2,101-2,120 of 57,944 results

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Eleanor Selfridge-Field

In 

See Fedeli family

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See Gordigiani family

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Antonio Lolli: drawing by Hardrich (Staatsbibliothek zu Berlin, Preussischer Kulturbesitz)

Deutsche Staatsbibliothek, Berlin

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Manuel Carlos De Brito

In 

See Costa family

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Anne Schnoebelen

In 

See Predieri family

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Arnold Myers and Eugenia Mitroulia

Family of three- or four-valve brass instruments whose general shape, with upturned bell, resembles somewhat the saxophone. In terms of acoustical design and mouthpiece antoniophones do not differ from equivalent standard brass band instruments. This model of instrument, sometimes said to be a redesign of the Courtois Koenig horn, was first produced in ...

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Sven Hansell and Emilia Zanetti

(b ?Milan, c1692; d Milan, 1776). Italian theorist and composer. He was living in Holland in the mid-1730s but then moved to London, where he stayed for more than two decades and wrote his treatise L’Arte armonica: or, A Treatise on the Composition of Musick...

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George Leotsakos

(b Athens, Feb 10, 1935). Greek composer. He studied the violin, singing and composition at the National Conservatory, Athens (1947–58); he also studied composition with Papaioannou at the Hellenic Conservatory, Athens (1956–61). His studies were continued with Günther Bialas at the Munich Musikhochschule, where he gained his first experience in electronic music. He made a tour of the USA in ...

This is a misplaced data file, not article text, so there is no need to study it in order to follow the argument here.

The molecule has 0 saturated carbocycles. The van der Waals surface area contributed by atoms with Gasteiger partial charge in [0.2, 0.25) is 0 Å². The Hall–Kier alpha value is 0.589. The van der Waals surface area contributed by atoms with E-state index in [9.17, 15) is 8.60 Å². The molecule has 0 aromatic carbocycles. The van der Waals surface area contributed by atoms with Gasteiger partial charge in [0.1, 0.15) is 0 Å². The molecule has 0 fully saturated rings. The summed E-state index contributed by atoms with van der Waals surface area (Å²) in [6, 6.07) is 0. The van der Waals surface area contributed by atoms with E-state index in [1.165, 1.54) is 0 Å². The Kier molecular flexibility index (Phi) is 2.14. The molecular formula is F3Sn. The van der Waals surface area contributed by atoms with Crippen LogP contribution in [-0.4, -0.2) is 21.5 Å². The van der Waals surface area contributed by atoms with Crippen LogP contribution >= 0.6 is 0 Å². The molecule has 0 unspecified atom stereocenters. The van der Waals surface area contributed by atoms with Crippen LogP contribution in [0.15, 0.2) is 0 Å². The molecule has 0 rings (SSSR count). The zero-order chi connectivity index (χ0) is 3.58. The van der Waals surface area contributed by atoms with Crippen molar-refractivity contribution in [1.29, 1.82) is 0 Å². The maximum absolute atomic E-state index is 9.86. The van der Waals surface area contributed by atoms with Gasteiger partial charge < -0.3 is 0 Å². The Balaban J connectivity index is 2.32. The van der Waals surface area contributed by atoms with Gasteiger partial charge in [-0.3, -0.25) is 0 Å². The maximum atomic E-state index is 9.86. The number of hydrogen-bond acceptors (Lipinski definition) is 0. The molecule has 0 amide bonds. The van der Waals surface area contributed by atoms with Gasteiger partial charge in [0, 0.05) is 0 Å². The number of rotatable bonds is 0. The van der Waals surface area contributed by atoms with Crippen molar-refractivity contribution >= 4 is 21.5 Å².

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Mikaela Minga

(b Tirana, Albania, April 12, 1949; d Tirana, Sept 28, 2012). Albanian cellist. His parents were acclaimed artists. His father, Kristaq Antoniu, was a singer, actor, and stage director. His mother, Androniqi Zengo, was a painter. Between 1967 and 1973 Antoniu completed his cello studies at the Albanian Higher Institute of Arts (...

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Mikaela Minga

(b Bucharest, Romania, Dec 25, 1907; d Tirana, Albania, March 17, 1979). Tenor, actor, and stage director. He studied at the Mimodramatic High School of Bucharest and then in Rome, with M. Polverosi. In Romania, he had a successful career as an actor and singer. He was in the movie industry in the 1920s and early 30s, playing in more than 15 films, including ...